In U.S. Pat. No. 4,592,950, LeTouche incorporates a reactive substance into the refractory element and a membrane that is impermeable until a predetermined temperature is reached or exceeded. The LeTouche systems are passive devices to protect flight recorders and other critical elements from catastrophic events, and are not designed for reuse or recharging.
Active cooling (refrigeration) requires complicated mechanical systems that are expensive to build and expensive to maintain. Such systems generally are not as reliable as passive systems. With active cooling, it is difficult to avoid localized hot spots without including sophisticated sensors and plumbing in the system.
These problems are substantially overcome with the passive thermal protection system of the present invention.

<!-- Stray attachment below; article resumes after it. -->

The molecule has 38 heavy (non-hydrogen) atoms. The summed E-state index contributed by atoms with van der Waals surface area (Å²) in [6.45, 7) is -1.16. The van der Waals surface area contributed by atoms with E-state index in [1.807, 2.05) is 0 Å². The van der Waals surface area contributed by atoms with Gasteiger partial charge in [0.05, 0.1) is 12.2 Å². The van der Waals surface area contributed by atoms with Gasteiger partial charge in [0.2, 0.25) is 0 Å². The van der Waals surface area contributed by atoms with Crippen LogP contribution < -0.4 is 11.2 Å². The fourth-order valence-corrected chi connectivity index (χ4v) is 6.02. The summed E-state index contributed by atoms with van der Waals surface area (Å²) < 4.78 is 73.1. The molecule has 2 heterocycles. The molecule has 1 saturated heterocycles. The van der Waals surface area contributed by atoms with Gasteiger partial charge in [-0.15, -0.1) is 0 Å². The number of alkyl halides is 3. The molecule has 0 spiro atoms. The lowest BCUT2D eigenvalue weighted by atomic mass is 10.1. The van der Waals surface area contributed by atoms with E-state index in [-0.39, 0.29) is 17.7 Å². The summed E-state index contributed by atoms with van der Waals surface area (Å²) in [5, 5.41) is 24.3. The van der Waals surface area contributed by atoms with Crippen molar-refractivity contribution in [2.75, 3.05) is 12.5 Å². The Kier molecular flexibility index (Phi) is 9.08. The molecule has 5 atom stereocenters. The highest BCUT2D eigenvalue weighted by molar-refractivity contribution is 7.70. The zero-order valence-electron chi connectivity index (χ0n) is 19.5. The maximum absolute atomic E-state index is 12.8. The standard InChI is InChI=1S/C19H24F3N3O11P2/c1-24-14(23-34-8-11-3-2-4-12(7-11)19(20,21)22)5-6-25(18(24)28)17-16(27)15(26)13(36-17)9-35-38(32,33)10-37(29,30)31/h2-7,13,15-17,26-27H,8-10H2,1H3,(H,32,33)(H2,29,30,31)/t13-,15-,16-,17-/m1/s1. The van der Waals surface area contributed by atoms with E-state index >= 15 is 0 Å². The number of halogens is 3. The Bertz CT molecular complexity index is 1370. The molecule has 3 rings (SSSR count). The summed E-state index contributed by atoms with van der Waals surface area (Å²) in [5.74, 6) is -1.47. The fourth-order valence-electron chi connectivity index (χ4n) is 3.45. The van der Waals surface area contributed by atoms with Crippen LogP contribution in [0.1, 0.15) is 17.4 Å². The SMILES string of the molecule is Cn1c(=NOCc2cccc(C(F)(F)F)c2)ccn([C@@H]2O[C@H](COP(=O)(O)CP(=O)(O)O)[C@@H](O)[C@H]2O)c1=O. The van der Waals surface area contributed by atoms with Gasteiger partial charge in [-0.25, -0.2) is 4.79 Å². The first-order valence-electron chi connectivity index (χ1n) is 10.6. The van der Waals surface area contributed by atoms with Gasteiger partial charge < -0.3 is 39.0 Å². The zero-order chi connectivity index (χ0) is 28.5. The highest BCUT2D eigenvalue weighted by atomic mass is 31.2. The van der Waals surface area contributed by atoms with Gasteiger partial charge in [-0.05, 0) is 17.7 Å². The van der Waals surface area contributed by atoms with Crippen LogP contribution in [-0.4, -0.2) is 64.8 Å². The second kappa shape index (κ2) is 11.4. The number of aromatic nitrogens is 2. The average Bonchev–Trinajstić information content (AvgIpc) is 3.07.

A passive thermal protection system for aerospace vehicles includes a layer of fiberformed ceramic insulation (generally of the type described in U.S. patent application Ser. No. 698,496, now U.S. Pat. No. 5,041,321) in combination with a water barrier formed behind the insulation. The barrier holds the water in a gelled ceramic sol. The system of the present invention, thus, combines the advantages of a fully ceramic insulation with the transpiration and cooling benefits of the "water wall" concept while substantially eliminating the drawbacks of the "water wall" system. The ceramic insulation is thermally stable for extended exposures to high temperatures The gelled ceramic sol, rich in water (or ethanol), is essentially rigid (viscous) and easily controllable with respect to its positioning and water content. It provides the passive cooling desired for the system through dehydration of the water that is captured in the gel. The gelled sol can be rehydrated or the barrier can be reconstituted (recharged) with fresh sol. Dehydration deposits alumina ceramic on the ceramic fiberformed insulation that holds the gelled sol.